The new 7 Series is a car defined by both BMW’s acknowledged strengths and its weaknesses; that it feels much like a facsimile of a BMW sports saloon blown up by 150 per cent says everything that most will need to know.
There’s much better material quality, luxury and refinement here than that simplification would suggest, of course, not to mention impressive in-car technology and outstanding performance, handling and efficiency. But most of those are traditional BMW virtues.
Where the firm has tended to fall down of late is when zeroing in on dynamic qualities specific to vehicle class and in failing to venture forth with genuinely imaginative design.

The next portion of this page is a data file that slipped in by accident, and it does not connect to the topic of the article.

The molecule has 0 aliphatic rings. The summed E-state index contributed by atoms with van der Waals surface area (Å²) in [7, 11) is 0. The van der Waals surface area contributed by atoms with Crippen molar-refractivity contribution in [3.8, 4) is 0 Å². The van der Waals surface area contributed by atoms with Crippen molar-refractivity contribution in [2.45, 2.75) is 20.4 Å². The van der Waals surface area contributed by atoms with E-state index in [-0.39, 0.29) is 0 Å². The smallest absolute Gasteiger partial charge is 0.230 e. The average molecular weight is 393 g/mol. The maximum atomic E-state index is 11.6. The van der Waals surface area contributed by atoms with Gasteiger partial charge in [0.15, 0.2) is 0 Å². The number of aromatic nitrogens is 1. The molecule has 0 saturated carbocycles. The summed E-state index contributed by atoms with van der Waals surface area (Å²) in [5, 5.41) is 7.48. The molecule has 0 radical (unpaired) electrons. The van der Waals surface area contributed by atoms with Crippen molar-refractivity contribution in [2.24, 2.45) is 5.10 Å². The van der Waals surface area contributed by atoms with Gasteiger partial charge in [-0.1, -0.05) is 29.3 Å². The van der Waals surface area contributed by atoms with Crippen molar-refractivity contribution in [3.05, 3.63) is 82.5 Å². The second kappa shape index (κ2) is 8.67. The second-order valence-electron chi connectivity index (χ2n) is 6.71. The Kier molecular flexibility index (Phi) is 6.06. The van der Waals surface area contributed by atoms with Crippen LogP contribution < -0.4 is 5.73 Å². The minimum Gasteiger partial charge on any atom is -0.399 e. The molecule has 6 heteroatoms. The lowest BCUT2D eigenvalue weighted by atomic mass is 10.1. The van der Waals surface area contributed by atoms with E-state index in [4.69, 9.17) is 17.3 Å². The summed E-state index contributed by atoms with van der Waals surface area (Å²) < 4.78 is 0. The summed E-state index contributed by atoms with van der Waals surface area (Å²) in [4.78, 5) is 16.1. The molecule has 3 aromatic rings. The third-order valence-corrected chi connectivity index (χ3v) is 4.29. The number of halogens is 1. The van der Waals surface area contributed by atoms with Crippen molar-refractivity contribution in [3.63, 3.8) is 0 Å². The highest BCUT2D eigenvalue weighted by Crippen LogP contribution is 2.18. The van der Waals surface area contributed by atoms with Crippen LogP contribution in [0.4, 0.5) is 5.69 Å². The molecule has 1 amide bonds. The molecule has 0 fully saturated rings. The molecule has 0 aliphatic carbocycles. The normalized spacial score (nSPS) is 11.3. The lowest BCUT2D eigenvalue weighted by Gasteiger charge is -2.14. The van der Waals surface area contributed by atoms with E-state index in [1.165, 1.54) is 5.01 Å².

Predictably, then, the 7 Series is a surprisingly good driver’s car but could be a better luxury conveyance. Although it’s immutably built, the BMW doesn’t feel as rich, desirable or special as some of its rivals.
Instead, the 7 Series struggles to cast off the bland, pedestrian flavour of a lesser saloon, and while it has some impressive constituent parts, it never feels greater than the sum of them.
As a result the big BMW falls behind equivalent other luxury cars including the class-leading Mercedes-Benz S-Class, Range Rover and Tesla Model S, however the 7 Series does, in our eyes, is a better option than the Jaguar XJ.